* According to a brilliant story in the Sussex Express, one kid came back from the circus and told his grandma that the best bit was the dancing polar bear. Granny was convinced that it was a real bear (there is no danger of thinking this if you actually see it) and has made several complaints. It’s worth reading the story here – a classic of local journalism with at least one superb pun – but the real mystery is why that kid thought it was the best act. It was the worst by far, and I highly recommend that you spend its duration checking your phone.



Show location: Malling Recreation Ground, Lewes, BN7 2FZ
2015 dates + times:
Sat 13 June, 3pm + 6pm; Sun 14 June, 11am (all tickets £6.50), 2pm + 5pm 
Tel no. (booking):
 07976 655 180


Beth is a novelist, journalist and writing teacher. Her first novel, ‘When We Were Sisters, is out now, published by Ebury. Her second, ‘The Good Neighbour‘, will be out this autumn, as will her non-fiction book, ‘For the Love of The Archers’.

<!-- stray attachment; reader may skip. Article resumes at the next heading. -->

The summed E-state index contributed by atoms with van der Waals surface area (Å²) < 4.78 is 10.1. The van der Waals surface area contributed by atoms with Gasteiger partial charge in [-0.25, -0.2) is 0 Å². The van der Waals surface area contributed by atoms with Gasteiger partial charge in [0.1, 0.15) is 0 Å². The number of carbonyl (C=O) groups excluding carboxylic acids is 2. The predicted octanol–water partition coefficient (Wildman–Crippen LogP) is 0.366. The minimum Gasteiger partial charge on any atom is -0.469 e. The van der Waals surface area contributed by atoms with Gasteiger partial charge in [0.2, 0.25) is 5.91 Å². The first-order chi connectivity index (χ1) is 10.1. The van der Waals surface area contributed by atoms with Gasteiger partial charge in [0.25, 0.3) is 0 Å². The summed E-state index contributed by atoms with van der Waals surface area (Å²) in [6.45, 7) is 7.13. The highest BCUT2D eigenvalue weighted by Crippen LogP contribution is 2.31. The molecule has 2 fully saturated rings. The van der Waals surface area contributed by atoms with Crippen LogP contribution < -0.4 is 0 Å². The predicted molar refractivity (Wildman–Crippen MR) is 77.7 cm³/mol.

Beth runs one-day writing courses in Lewes – ‘Kick-start Your Novel’ is upcoming on 11 July. And in September her popular ‘Get Going On Your Book’ course starts again.

Find out more at

Disclosure: Beth contacted me about her love of Jay Miller’s Circus and asked whether I’d be interested in a guest post. Yes please! So here it is. No compensation, financial or otherwise, was offered or accepted by either of us for the writing of this post.

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I’m Kate, a copywriter, brand consultant and editor who creates messages that are clear and clean. I create these for brands and agencies both big and boutique, in areas including design, homes and interiors, travel, fashion, lifestyle, beauty, food, and kids and families. I believe clear, clean messages bolster brands and businesses. They evoke emotion and ignite inspiration, and when written well, they’re easier to absorb – and respond to. I live in Copenhagen and am half-English, half-Danish. I write as comfortably in American English as in British, and behind the scenes I'm also studying Danish. Need help getting your message out? Contact me.